I am often asked whether the involvement of a third party in the breakdown of a marriage will affect the financial outcome of any divorce settlement.
The short answer is “No”. The Court’s approach in this country is not one of a penal approach, ie whatever the cause of the breakdown of the marriage, it is rare for the cause to affect the financial division of assets, award of maintenance or arrangements relating to the children.
That said, I should add that if there are relevant, serious circumstances which need to be taken into account then these can be put before the court but it is not usual.
Upon the breakdown of a marriage, a court (if parties cannot resolve their financial issues by agreement) would consider the assets and income available to the parties and divide these taking into account very many considerations. The circumstances of each relationship are unique which is why there is no one standard method for ‘division of assets’ and to a certain extent negotiation has a part to play.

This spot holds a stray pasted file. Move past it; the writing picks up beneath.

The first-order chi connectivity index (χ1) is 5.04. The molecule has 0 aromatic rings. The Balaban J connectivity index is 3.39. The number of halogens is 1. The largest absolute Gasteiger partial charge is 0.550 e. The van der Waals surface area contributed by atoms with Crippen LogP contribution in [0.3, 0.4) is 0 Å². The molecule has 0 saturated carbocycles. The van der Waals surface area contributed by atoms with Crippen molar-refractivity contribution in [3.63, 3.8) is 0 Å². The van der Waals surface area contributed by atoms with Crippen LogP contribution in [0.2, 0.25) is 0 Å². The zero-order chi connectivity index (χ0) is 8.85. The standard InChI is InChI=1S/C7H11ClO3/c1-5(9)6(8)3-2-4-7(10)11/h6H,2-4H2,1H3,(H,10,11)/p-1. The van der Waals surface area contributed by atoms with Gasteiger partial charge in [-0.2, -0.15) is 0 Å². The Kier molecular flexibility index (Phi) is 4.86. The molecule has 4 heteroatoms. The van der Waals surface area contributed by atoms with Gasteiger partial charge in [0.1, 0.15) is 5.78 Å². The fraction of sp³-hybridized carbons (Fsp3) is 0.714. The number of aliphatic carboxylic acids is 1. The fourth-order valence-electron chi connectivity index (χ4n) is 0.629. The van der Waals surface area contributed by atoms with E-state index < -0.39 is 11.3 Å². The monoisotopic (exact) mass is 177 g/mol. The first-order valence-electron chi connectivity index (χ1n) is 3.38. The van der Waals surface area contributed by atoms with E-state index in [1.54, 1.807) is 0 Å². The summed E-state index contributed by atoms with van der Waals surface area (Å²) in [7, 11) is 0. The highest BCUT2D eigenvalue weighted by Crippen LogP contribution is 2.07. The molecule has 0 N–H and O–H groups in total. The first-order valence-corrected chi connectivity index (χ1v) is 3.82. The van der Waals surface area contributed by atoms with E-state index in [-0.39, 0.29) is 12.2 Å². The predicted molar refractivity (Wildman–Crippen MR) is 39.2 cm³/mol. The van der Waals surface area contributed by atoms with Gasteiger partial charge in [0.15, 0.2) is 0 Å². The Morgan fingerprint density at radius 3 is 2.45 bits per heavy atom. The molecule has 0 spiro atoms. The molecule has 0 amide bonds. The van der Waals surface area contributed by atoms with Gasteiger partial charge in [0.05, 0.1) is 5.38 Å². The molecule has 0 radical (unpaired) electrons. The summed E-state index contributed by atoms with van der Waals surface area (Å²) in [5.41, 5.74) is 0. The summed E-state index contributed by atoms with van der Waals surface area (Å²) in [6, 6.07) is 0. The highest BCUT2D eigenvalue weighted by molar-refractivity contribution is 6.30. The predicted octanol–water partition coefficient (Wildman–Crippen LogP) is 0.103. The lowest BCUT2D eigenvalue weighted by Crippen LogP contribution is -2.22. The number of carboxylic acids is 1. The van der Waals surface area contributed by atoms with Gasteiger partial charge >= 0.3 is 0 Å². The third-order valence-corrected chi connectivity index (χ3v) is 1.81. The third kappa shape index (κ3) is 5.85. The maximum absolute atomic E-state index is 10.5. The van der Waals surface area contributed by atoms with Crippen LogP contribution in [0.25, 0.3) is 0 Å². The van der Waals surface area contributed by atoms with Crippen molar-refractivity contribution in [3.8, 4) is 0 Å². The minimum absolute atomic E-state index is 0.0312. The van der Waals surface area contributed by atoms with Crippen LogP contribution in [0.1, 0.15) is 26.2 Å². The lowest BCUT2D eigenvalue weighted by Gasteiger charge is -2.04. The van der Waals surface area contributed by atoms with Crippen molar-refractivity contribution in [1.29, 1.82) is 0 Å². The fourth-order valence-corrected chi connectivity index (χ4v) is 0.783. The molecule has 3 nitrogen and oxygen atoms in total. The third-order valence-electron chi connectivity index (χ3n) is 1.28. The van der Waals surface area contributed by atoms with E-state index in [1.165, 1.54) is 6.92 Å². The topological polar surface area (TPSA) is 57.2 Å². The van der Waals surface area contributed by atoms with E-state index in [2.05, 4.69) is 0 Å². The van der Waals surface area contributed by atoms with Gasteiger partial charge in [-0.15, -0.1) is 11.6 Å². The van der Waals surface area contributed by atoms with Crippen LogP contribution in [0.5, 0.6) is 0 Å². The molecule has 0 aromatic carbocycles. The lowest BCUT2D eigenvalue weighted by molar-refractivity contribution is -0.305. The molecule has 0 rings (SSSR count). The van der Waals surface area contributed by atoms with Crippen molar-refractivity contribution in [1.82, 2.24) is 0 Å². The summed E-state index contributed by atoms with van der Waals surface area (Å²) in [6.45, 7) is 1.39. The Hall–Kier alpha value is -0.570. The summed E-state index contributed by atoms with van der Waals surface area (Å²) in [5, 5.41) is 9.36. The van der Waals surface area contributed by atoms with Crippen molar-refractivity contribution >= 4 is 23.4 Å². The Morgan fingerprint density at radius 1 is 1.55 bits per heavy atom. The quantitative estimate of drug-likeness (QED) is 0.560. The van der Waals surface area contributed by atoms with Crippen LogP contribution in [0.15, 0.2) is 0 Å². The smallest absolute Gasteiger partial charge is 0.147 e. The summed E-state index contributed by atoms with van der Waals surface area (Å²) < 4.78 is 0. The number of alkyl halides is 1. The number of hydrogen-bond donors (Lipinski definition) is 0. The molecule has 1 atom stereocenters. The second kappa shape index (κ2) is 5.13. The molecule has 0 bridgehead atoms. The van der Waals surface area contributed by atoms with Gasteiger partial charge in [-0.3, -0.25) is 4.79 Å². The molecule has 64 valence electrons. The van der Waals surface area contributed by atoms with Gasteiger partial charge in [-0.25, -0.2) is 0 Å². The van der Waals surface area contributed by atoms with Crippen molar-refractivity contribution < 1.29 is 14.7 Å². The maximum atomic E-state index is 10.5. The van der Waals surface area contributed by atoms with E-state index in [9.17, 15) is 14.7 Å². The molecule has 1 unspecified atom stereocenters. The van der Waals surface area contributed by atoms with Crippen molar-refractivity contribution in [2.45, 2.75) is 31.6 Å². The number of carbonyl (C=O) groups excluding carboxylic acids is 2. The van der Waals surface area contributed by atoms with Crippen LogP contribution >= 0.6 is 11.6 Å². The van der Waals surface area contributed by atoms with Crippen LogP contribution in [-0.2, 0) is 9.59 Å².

However, it rare that one or other parties behaviour or even adultery would affect that division. There is no role for the court to find fault with one or other party and to “punish” that party upon financial settlement.
Similarly with ‘contact’ arrangements for any children of the relationship, a court will look to determine what is in the best interests of the children. The personal differences between the couple divorcing will not be taken into account by the court.
It is worth noting that if one or other party is cohabiting with a new partner at the time of financial settlement, it is possible that any claim for maintenance will involve additional considerations. That may be because the cohabitee is able to financially contribute to the claiming spouse’s outgoings (thus reducing his/her need for income from the other spouse). Alternatively if the paying spouse has a cohabitee sharing his/her outgoings (thus freeing up disposable income available to meet a maintenance claim) this will also be taken into account.
Any fault, either perceived or real, generally has no part in the settlement process and indeed seeking to apportion blame when it is not appropriate can often hinder proceedings and increase costs.
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